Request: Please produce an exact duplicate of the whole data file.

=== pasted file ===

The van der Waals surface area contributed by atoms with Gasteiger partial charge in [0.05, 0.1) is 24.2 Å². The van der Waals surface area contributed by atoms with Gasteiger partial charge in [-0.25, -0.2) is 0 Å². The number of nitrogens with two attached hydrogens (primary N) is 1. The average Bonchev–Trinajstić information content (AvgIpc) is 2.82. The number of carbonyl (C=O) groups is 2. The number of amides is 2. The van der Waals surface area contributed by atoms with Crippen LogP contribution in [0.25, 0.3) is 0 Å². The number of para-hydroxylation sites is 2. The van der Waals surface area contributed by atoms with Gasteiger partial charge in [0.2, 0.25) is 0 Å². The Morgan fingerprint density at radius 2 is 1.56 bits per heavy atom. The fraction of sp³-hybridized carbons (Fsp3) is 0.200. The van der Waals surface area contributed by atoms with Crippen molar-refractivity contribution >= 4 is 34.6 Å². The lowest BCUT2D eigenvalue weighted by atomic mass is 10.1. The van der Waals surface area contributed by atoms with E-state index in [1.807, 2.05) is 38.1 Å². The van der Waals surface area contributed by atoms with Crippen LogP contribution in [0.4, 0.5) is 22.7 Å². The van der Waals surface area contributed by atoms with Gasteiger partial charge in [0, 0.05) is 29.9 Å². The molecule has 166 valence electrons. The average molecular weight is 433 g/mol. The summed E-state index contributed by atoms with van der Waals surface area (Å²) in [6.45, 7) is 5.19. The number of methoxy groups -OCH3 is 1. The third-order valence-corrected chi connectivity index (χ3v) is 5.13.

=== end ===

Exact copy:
The van der Waals surface area contributed by atoms with Gasteiger partial charge in [0.05, 0.1) is 24.2 Å². The van der Waals surface area contributed by atoms with Gasteiger partial charge in [-0.25, -0.2) is 0 Å². The number of nitrogens with two attached hydrogens (primary N) is 1. The average Bonchev–Trinajstić information content (AvgIpc) is 2.82. The number of carbonyl (C=O) groups is 2. The number of amides is 2. The van der Waals surface area contributed by atoms with Crippen LogP contribution in [0.25, 0.3) is 0 Å². The number of para-hydroxylation sites is 2. The van der Waals surface area contributed by atoms with Gasteiger partial charge in [0.2, 0.25) is 0 Å². The Morgan fingerprint density at radius 2 is 1.56 bits per heavy atom. The fraction of sp³-hybridized carbons (Fsp3) is 0.200. The van der Waals surface area contributed by atoms with Crippen molar-refractivity contribution >= 4 is 34.6 Å². The lowest BCUT2D eigenvalue weighted by atomic mass is 10.1. The van der Waals surface area contributed by atoms with E-state index in [1.807, 2.05) is 38.1 Å². The van der Waals surface area contributed by atoms with Crippen LogP contribution in [0.4, 0.5) is 22.7 Å². The van der Waals surface area contributed by atoms with Gasteiger partial charge in [0, 0.05) is 29.9 Å². The molecule has 166 valence electrons. The average molecular weight is 433 g/mol. The summed E-state index contributed by atoms with van der Waals surface area (Å²) in [6.45, 7) is 5.19. The number of methoxy groups -OCH3 is 1. The third-order valence-corrected chi connectivity index (χ3v) is 5.13.